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Roanoke Colony

In 1584, Sir Walter Raleigh got a patent by Queen Elizabeth I to colonize America. The first attempt was made in 1585 and ended in 1586. The colony was organized by Ralph Lane who was followed by Sir Richard Grenville.

As the colony suffered of supplies for which Grenville returned to England. In the meantime Sir Francis Drake passed after having destryed the Spanish colony of St. Augustine and returned with the entire colony of Roanoke to England. Drake left fifeteen of his own men at Roanake.

An other attempt was made in 1587 by 17 women, 9 children and 90 men (other records says 121 persons) foundet an other Roanoke Colony (also called the lost colony). This colony was organized by John White. They should pick up the fifteen men of Drake (none was found) and settle farther north in the Chesapeake Bay. Why they did not do so but settled again at Roanoke is unknown.

White's daughter gave birth to Virginia Dare on August 18, 1587 as the first English child born in the Americas

Also this colony had no success and in the winter of 1588 the colonists persuaded White to return to England for help.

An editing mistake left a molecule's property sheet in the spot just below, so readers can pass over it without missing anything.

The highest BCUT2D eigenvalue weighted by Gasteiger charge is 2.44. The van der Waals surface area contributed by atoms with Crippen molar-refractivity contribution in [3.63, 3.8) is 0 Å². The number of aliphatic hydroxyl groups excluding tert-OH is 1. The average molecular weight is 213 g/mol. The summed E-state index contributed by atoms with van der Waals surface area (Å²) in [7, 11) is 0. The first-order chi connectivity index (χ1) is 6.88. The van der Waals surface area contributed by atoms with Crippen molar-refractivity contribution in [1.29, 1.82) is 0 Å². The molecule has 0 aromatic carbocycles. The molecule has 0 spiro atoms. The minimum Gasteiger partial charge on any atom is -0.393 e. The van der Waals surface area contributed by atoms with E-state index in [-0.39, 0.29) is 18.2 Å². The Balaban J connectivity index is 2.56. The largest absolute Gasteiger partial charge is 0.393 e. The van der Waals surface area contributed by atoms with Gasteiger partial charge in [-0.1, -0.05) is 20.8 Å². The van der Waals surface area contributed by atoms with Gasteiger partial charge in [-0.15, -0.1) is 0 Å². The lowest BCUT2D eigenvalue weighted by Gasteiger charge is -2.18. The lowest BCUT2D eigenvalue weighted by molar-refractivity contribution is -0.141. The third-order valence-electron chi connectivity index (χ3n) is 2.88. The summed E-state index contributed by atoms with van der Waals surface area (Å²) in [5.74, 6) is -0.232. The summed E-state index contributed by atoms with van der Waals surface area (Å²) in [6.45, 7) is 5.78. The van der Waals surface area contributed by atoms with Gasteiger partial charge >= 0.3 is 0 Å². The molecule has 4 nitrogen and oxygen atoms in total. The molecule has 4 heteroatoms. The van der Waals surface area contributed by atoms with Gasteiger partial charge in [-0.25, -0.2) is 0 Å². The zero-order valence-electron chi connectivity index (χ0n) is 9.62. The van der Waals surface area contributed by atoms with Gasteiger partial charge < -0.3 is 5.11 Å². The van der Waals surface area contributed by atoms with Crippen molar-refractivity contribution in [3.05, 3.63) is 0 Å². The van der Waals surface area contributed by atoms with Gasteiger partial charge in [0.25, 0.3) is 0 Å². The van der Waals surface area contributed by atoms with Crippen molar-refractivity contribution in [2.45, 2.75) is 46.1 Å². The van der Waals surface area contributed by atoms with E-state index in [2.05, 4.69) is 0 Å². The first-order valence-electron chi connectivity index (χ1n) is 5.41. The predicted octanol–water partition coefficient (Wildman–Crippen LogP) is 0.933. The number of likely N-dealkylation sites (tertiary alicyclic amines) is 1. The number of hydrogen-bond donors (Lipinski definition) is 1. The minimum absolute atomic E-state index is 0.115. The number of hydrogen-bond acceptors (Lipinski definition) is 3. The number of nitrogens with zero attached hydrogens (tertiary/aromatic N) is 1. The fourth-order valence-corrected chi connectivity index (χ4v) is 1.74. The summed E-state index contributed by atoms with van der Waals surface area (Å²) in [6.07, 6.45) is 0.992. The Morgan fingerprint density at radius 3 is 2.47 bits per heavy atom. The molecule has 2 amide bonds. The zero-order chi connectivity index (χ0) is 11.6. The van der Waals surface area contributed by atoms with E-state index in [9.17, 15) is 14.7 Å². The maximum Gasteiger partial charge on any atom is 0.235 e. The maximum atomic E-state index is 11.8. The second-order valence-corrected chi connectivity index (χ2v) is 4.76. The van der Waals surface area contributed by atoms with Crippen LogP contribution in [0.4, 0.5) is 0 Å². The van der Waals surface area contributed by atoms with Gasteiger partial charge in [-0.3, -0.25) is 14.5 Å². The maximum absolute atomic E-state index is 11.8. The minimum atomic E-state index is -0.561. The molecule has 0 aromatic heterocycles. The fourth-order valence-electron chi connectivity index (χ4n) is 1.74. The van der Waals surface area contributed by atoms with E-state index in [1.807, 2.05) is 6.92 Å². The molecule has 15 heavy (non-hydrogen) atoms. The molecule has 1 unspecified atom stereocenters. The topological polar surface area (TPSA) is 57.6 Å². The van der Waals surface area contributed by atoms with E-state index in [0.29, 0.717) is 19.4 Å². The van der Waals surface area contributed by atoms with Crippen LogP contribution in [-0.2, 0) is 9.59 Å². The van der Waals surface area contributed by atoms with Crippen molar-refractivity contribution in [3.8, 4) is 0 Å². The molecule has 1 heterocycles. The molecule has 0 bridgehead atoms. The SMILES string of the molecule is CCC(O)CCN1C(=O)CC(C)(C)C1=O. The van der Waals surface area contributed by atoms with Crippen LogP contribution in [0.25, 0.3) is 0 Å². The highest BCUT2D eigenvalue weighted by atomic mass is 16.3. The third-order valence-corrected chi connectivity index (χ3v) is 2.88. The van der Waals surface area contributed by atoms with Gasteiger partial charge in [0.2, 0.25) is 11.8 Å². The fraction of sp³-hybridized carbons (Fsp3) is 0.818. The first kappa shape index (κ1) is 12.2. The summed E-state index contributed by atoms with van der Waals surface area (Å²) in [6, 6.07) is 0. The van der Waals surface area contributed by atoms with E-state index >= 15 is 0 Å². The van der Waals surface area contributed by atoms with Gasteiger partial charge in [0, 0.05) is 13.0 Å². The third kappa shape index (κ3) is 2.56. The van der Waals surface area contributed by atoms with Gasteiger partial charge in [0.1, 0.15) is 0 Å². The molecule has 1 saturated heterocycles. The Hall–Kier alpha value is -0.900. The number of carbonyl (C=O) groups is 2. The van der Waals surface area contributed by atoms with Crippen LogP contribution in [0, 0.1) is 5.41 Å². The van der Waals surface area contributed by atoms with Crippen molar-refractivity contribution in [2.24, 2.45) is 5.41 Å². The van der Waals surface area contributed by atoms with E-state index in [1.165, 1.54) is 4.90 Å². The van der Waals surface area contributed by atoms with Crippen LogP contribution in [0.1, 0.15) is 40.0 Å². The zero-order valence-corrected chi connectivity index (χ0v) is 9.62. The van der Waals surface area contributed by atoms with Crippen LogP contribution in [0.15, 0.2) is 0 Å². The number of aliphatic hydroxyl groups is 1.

Meanwhile, England was attacked by the Spanish Armada and therefore could not sent out any ship for supporting the colonists. It was finally in 1590 that White was able to return but found only ruins and the word "CROATOAN" (name of an Indian tribe living on Hatteras Island) carved in one of the palisades. The whereabout of the colonist could never been clarified.

In 1998 archaeological investigation of the ancien Croatoan capital (50 miles from the old Roanoke colony was done by East Carolina University. They discovered a English signet ring, gun flints and 16th century copper farthins. Genealogists concludet that the ring most likely belonged to Master Kendall who is recorded having lived in the colony from 1585 to 1586. This would be the first connection between the Roanoke colony and the Indians on Hatteras Island.

Map of the region of 1585